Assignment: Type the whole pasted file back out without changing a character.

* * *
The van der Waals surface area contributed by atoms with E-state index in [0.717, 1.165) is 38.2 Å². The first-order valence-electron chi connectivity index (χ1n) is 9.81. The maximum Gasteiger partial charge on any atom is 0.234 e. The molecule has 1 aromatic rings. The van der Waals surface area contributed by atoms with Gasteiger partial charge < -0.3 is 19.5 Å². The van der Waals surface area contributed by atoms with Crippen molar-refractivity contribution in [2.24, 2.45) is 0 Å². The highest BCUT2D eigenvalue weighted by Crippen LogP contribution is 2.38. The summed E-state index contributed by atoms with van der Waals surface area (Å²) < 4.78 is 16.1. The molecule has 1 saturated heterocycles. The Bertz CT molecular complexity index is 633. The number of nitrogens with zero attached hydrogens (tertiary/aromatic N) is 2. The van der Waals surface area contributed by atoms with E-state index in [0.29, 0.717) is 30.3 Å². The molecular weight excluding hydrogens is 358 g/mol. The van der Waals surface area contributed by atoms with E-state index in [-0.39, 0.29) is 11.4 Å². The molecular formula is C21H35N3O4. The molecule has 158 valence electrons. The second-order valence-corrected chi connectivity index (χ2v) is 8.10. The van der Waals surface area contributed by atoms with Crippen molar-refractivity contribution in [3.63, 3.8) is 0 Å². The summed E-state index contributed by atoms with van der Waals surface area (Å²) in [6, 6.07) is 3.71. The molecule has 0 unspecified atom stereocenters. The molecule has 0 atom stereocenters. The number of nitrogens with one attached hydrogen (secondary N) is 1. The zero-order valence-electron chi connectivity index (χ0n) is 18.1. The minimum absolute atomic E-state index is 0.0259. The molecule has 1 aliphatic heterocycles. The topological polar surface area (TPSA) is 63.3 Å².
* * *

The van der Waals surface area contributed by atoms with E-state index in [0.717, 1.165) is 38.2 Å². The first-order valence-electron chi connectivity index (χ1n) is 9.81. The maximum Gasteiger partial charge on any atom is 0.234 e. The molecule has 1 aromatic rings. The van der Waals surface area contributed by atoms with Gasteiger partial charge < -0.3 is 19.5 Å². The van der Waals surface area contributed by atoms with Crippen molar-refractivity contribution in [2.24, 2.45) is 0 Å². The highest BCUT2D eigenvalue weighted by Crippen LogP contribution is 2.38. The summed E-state index contributed by atoms with van der Waals surface area (Å²) < 4.78 is 16.1. The molecule has 1 saturated heterocycles. The Bertz CT molecular complexity index is 633. The number of nitrogens with zero attached hydrogens (tertiary/aromatic N) is 2. The van der Waals surface area contributed by atoms with E-state index in [0.29, 0.717) is 30.3 Å². The molecular weight excluding hydrogens is 358 g/mol. The van der Waals surface area contributed by atoms with E-state index in [-0.39, 0.29) is 11.4 Å². The molecular formula is C21H35N3O4. The molecule has 158 valence electrons. The second-order valence-corrected chi connectivity index (χ2v) is 8.10. The van der Waals surface area contributed by atoms with Crippen molar-refractivity contribution in [3.63, 3.8) is 0 Å². The summed E-state index contributed by atoms with van der Waals surface area (Å²) in [6, 6.07) is 3.71. The molecule has 0 unspecified atom stereocenters. The molecule has 0 atom stereocenters. The number of nitrogens with one attached hydrogen (secondary N) is 1. The zero-order valence-electron chi connectivity index (χ0n) is 18.1. The minimum absolute atomic E-state index is 0.0259. The molecule has 1 aliphatic heterocycles. The topological polar surface area (TPSA) is 63.3 Å².